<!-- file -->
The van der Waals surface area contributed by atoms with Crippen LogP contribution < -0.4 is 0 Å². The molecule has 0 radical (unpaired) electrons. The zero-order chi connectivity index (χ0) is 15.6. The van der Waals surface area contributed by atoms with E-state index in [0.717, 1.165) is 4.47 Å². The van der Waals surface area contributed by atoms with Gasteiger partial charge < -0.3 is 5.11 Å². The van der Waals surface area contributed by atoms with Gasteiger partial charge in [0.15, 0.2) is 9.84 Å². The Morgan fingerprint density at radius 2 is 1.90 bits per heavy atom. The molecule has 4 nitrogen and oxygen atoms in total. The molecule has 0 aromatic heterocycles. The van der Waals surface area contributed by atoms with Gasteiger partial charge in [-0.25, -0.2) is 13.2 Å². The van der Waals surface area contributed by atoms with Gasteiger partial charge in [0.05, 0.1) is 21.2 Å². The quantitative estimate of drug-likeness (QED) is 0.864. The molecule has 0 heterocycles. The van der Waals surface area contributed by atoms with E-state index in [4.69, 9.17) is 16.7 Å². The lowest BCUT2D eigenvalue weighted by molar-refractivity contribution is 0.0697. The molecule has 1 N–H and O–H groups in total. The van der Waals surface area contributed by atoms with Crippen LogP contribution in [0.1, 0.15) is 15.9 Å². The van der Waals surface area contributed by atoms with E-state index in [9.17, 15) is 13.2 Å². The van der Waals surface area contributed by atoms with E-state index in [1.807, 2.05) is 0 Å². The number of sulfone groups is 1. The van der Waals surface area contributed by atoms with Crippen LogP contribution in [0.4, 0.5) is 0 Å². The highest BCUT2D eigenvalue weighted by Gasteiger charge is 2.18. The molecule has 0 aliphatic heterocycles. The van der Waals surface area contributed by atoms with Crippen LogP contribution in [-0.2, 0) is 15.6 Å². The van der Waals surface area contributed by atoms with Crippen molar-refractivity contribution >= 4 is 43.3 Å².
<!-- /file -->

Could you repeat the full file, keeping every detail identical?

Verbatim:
The van der Waals surface area contributed by atoms with Crippen LogP contribution < -0.4 is 0 Å². The molecule has 0 radical (unpaired) electrons. The zero-order chi connectivity index (χ0) is 15.6. The van der Waals surface area contributed by atoms with E-state index in [0.717, 1.165) is 4.47 Å². The van der Waals surface area contributed by atoms with Gasteiger partial charge < -0.3 is 5.11 Å². The van der Waals surface area contributed by atoms with Gasteiger partial charge in [0.15, 0.2) is 9.84 Å². The Morgan fingerprint density at radius 2 is 1.90 bits per heavy atom. The molecule has 4 nitrogen and oxygen atoms in total. The molecule has 0 aromatic heterocycles. The van der Waals surface area contributed by atoms with Gasteiger partial charge in [-0.25, -0.2) is 13.2 Å². The van der Waals surface area contributed by atoms with Gasteiger partial charge in [0.05, 0.1) is 21.2 Å². The quantitative estimate of drug-likeness (QED) is 0.864. The molecule has 0 heterocycles. The van der Waals surface area contributed by atoms with E-state index in [4.69, 9.17) is 16.7 Å². The lowest BCUT2D eigenvalue weighted by molar-refractivity contribution is 0.0697. The molecule has 1 N–H and O–H groups in total. The van der Waals surface area contributed by atoms with Crippen LogP contribution in [0.1, 0.15) is 15.9 Å². The van der Waals surface area contributed by atoms with E-state index in [9.17, 15) is 13.2 Å². The van der Waals surface area contributed by atoms with E-state index in [1.807, 2.05) is 0 Å². The number of sulfone groups is 1. The van der Waals surface area contributed by atoms with Crippen LogP contribution in [0.4, 0.5) is 0 Å². The highest BCUT2D eigenvalue weighted by Gasteiger charge is 2.18. The molecule has 0 aliphatic heterocycles. The van der Waals surface area contributed by atoms with Crippen LogP contribution in [-0.2, 0) is 15.6 Å². The van der Waals surface area contributed by atoms with Crippen molar-refractivity contribution >= 4 is 43.3 Å².